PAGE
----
The same goes for any regions that will package the Galaxy S11 with Samsung’s in-house Exynos 990 5G processor, which often happens in Asia, especially Samsung’s home country of South Korea. (Ice Universe says Samsung is “determined” to use Snapdragon 865 for South Korean models.)

I promised a catch and here it is. While the Galaxy S11 will be 5G-ready, not every phone may be able to access 5G. Cities and countries that are 4G-only will only be able to use 4G networks, so the 5G Galaxy S11 could very well act like a 4G phone. 

We’ll see how it all shakes out, but I’d be surprised if Samsung used any chip other than Snapdragon 865. The Galaxy S series is its mainstream flagship and Samsung is the world’s largest phone-maker. It will want to put its best foot forward by delivering the phone with the “best” chip.

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Another artistic rendition of the Galaxy S11.


Concept Creator

108-megapixel camera, periscope lens, 5X optical zoom

Now for the fun stuff, the camera. We already talked about how rumors, leaks and renders predict a square camera array overflowing with cameras. It gets wilder.

Samsung is said to be outfitting the Galaxy S11 (or at least one variant) with a 108-megapixel main camera sensor. Is that madness? It sounds like madness. But Chinese brand Xiaomi already beat Samsung to it with the Mi CC9 Pro, which already uses a 108-megapixel camera.

In addition, the Snapdragon 865 chip we talked about above can support a 200-megapixel camera. You may not be using all 108 pixels all the time, but having that extra resolution can be helpful for zooming in and cropping. If you like the sound of all that, thank the chipmaker for making it happen.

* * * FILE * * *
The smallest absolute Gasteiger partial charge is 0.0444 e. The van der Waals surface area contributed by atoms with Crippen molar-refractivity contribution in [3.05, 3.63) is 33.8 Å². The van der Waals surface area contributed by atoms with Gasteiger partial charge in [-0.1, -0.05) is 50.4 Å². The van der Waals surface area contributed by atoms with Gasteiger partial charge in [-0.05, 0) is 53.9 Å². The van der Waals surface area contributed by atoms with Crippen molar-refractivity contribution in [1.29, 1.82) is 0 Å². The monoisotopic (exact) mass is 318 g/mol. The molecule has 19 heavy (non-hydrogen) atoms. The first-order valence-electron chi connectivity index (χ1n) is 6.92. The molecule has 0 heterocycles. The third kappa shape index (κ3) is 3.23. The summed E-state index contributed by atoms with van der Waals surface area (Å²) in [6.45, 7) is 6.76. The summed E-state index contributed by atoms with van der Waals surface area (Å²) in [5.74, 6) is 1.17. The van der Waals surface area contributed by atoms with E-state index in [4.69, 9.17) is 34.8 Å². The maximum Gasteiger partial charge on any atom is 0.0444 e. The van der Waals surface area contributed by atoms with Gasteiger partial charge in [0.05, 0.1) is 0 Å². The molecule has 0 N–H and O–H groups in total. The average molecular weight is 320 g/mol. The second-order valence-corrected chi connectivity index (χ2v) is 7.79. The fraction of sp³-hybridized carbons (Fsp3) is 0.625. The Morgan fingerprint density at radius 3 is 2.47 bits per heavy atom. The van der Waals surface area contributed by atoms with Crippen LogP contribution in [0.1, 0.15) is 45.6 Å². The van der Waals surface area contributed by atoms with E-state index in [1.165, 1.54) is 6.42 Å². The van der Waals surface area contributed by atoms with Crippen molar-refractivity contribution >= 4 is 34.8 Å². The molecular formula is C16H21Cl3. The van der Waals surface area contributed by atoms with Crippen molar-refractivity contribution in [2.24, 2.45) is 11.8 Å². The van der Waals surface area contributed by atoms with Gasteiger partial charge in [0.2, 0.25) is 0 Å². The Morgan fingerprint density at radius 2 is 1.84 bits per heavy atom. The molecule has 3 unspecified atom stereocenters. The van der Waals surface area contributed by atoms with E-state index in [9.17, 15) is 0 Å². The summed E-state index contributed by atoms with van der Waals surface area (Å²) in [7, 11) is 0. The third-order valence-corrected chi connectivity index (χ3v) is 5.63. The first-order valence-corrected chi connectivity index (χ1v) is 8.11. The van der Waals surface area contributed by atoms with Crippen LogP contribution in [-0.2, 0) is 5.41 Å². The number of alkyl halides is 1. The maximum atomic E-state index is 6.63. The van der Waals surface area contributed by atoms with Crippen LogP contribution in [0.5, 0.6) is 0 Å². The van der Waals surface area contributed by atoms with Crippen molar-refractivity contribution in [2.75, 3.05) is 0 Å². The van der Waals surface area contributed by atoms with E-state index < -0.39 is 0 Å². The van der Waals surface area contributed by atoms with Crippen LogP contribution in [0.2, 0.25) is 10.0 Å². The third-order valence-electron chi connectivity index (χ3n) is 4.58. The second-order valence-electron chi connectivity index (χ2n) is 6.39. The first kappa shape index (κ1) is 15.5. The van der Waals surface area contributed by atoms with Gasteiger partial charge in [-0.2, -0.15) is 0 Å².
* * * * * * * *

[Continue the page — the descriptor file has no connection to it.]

Here’s what else you could get with the S11 camera (at least on some models), according to Ice Universe and 91Mobiles:

galaxy-s11-Galaxy-S11Egalaxy-s11-Galaxy-S11E

Suggested renders for the Galaxy S11 and “S11E”.


Pricebaba

Screen: 120Hz AMOLED display

We talked about phone screens earlier, but here’s what else we’re likely to get: the ability to turn on a 120Hz screen refresh rate. That will make animations and scrolling a whole lot smoother than the standard 60Hz refresh rate wwe have now. 

While a 120Hz refresh rate is great for gaming and other quick transitions (even 90Hz like on the OnePlus 7T), it’s a battery hog. The Galaxy S11 could put the power in your hands with settings to switch between 60Hz to preserve battery life and 120Hz if you want to rev up animations.

This is pretty much a done deal since both the Snapdragon 865 and Exynos 990 5G support 210Hz screens.


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A whopping 5,000mAh battery?

Different size phones get different size batteries, and another rumor from the prolific Ice Universe dials in the Galaxy S11 “Plus” battery at 5,000mAh, which is ridonculous. 

Keep in mind that the “Plus” could also be the “Pro” (e.g., the highest-end model of the trio), which makes far more sense to me than the middle phone getting a battery that size. For reference, the Galaxy Note 10 Plus battery is 4,300mAh and battery life is outstanding.

There have been some phones with ultra-large batteries before, so 5,000mAh fits my expectations. For instance, the Asus ROG Phone II has a 6,000mAh battery, which makes it a gaming beast.

In-screen fingerprint reader

I loved the concept of an in-screen fingerprint reader, until I used it in the Galaxy S10. The accuracy, speed and convenience never quite lived up to the promise for me. 

My best-case scenario would be to the Galaxy S11 return to some form of secure face unlock, combined with the in-screen reader. Samsung already knows how to do this well. Remember, the series got iris scanning in the S7, but dropped it for the S10. Google has now done it better, with the Pixel 4’s gesture tracking lending a hand.

We could at least see a more robust form of in-screen biometric scanner, if Samsung decides to take advantage of the Snapdragon 865’s support for two-finger scanning, which is meant to improve the technology on all fronts. I sure hope it does.

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In One UI 2, right, app folders open lower on the screen so that it’s easier for you to interact with them one-handed.


Samsung

Android 10 and Samsung One UI 2